After Gaston left, she unpacked her tea kettle and made hot tea. She would have to look for a café in a few hours. But she couldn't stop thinking about this man she had met on the stairway. He had helped save her from a dislocated shoulder. A bit of a hero. What was the name of the place where he said he worked?
Later, she found the Bistro Marguerite as she took a walk at dusk for that purpose. Near the Hotel de Ville, this café glowed warmly on the street corner near the Seine River. She didn't see Gaston among the staff at the front, so she sat in the outside area where you could look about the evening streets. As she sat wondering if she'd be able to decipher the menu, one of the other waiters came to her table.
|Bistrot Marguerite, Paris, by DG Hudson|
It was not Gaston, but another waiter who spoke English well enough to help with her order. He suggested either Cod cooked the French way or Grilled Salmon. She ordered grilled herbed salmon with slivered green beans and eyed the outside décor while she waited. Her attention wandered to the Seine and the streets beside the bistro. Several couples walked by, enjoying the night and being in Paris. They looked in to see what people were eating, she looked out to see if they were tourists or locals. As if she could tell.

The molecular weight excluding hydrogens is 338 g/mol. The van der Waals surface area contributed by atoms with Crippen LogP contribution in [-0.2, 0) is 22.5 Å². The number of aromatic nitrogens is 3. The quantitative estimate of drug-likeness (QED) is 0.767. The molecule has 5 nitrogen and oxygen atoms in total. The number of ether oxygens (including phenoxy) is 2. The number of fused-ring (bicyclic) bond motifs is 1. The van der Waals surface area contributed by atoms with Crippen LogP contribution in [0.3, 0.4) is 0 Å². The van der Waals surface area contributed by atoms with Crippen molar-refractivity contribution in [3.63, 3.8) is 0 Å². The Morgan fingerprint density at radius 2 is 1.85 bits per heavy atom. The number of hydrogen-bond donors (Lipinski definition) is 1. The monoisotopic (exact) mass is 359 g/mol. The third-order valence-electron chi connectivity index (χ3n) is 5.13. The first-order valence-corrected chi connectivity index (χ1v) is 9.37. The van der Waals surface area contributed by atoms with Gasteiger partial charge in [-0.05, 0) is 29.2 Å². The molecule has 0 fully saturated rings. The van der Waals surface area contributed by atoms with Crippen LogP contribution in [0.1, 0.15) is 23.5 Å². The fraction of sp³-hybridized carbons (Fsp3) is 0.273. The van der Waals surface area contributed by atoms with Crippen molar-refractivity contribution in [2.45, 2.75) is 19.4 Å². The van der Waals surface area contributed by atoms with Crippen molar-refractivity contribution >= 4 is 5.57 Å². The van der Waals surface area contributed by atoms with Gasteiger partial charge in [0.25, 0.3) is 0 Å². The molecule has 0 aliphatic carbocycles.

She had a small book to read while she sipped her wine and water. As the waiter brought her order, she looked up and saw a friendly smile.